Child Care Assistance Program:

Children for whom you are applying for BBCC scholarships must be U.S. citizens or have acceptable immigration status. Parents or other caregivers do not have to be U.S. citizens or have acceptable immigration status but they do need to provide a social security number, proof of identity, and residence.

Earned Income Tax Credit:

You must either be a U.S. citizen or a legal permanent resident who has lived in the U.S. for the entire calendar year for which you are filing taxes. The taxpayer, spouse and any qualifying children must all have valid Social Security Numbers that authorize work.

Energy Assistance:

You do not need to provide proof of U.S. citizenship or immigration status. You will be asked to provide Social Security Numbers on the application. However, you only need to provide a Social Security Number for one primary household member/applicant.

SNAP:

You must have a Social Security Number (or must have applied for one) to apply and receive benefits. Applications can be filled out only for household members who provide Social Security Numbers, however all household members will have to provide income and asset information.

Medicaid:

  • You must be a U.S. citizen or have an acceptable immigration status.
  • You do not have to show proof if you are getting Medicare benefits or getting or previously received Supplemental Security Income (SSI).

School Meal Program:

A parent's or child's immigration status does not matter as long as the child is enrolled in school.

Children's Health Insurance Program:

Must be a US Citizen or qualified alien.

7. Who is an eligible caregiver for the Child Care Assistance Program?
Eligible caregivers include:

  • The mother or father of the child
  • An adult who is not the parent, but married to either the mother or father
  • A legal guardian and his/her spouse
  • Unmarried parents living in the same household with a child in common

If an adult is living with one of the child’s parents but not married to that parent, he or she is NOT an eligible caregiver. Grandparents, boyfriends and girlfriends as well as other adult relatives who do not have a parental relationship with the child needing care are also NOT eligible caregivers.

If you have questions about who is an eligible caregiver within your household, contact a county worker from the Early Childhood Services Bureau.

8. What if all eligible caregivers in my household are NOT employed the minimum amount each month? Can I still get Child Care Asisstance Program?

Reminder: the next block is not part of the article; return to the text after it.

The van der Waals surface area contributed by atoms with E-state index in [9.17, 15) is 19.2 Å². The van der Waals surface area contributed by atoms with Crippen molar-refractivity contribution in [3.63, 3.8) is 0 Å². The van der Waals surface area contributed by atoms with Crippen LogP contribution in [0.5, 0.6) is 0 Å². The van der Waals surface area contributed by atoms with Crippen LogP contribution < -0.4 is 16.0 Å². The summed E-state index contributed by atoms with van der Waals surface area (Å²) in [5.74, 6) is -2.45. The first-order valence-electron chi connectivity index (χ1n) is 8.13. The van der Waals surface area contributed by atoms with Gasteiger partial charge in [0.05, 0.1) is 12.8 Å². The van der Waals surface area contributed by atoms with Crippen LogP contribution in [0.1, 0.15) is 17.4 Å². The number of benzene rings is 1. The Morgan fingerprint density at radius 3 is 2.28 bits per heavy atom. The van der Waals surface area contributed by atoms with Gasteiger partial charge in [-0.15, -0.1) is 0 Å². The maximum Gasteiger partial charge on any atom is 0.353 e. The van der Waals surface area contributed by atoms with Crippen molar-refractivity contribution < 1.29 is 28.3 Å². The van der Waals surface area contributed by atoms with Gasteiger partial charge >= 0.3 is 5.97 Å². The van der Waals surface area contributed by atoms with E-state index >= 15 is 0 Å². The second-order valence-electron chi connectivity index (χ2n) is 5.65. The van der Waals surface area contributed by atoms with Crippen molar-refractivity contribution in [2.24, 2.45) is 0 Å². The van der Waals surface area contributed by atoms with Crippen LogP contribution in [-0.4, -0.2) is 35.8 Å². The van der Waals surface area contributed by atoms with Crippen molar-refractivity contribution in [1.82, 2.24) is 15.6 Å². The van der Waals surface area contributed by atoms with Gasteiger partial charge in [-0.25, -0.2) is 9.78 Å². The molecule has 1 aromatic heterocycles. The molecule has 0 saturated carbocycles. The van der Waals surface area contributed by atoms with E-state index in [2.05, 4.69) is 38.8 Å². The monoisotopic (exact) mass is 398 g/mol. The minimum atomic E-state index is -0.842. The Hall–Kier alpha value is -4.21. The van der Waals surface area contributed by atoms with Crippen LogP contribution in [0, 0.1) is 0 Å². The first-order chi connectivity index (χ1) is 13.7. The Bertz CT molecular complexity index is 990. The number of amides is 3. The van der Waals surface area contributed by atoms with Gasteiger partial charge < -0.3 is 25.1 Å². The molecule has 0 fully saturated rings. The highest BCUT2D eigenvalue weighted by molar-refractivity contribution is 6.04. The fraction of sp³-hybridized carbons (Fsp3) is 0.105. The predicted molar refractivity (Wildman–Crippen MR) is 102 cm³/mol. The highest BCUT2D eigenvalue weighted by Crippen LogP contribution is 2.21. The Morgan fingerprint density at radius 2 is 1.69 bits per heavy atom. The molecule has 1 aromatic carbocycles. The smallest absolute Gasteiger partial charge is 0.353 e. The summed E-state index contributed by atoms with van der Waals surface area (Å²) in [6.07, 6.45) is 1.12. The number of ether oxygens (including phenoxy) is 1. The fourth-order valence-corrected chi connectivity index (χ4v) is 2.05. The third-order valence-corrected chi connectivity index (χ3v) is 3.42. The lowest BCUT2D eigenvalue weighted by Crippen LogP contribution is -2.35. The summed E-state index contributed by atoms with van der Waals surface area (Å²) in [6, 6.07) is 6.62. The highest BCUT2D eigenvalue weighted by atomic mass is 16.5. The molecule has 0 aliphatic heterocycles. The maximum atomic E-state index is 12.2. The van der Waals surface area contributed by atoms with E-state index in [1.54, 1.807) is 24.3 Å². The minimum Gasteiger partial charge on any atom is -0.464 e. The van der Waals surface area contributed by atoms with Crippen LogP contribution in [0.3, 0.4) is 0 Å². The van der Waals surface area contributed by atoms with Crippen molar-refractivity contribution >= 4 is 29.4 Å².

If all eligible caregivers in your household are not employed the minimum each month or participating in Food Support Employment and Training activities (FSET), your family may not be eligible for child care assistance.  Contact your county worker to discuss exceptions that may apply to your family and your family’s eligibility status.

9. Can I get the money from my EITC before tax season?
No. There is no longer an Advanced EITC program that allows you to get your refund before filing your taxes. You must file your taxes to receive and you will receive your refund in one check or direct deposit.

10. Will receiving money from the Earned Income Tax Credit (EITC) affect my eligibility for other programs?
Some programs have resource tests that limit how much money families can have and still be eligible. For most programs, the money from the Earned Income Tax Credit (EITC) is NOT counted as an asset during the month it was received and the following month. After that, the money may affect your eligibility for programs that have asset limits. Some programs have different rules:

  • For Supplemental Security Income (SSI) eligibility, money from the EITC is not counted as an asset for 9 months after it was received.
  • For Supplemental Food Assistance Program (SNAP- Food Stamps) eligibility, money from the EITC is not counted as an asset for 12 months after it was received.
  • Money placed in an Individual Development Account (IDA) is never counted toward asset limits.

11. If I have or can get health insurance through my employer or another source, will I still qualify for public health insurance?
Healthy Steps is a health insurance program for North Dakota children who do not have health insurance coverage, are 18 years of age or younger, do not qualify or are not fully covered by the North Dakota Medicaid Program, and live in low-income families.  Indian Health Services is NOT health insurance.  If you have a medical insurance policy that only covers a specific service, like dental, vision, or cancer-only policies, you should apply.

12. Is there a waiting list for any programs on this site?
Some programs may have waiting lists, they are usually specific by county.  Your best bet is to apply now, and contact your county social service office or look on the North Dakota Department of Human Services web site.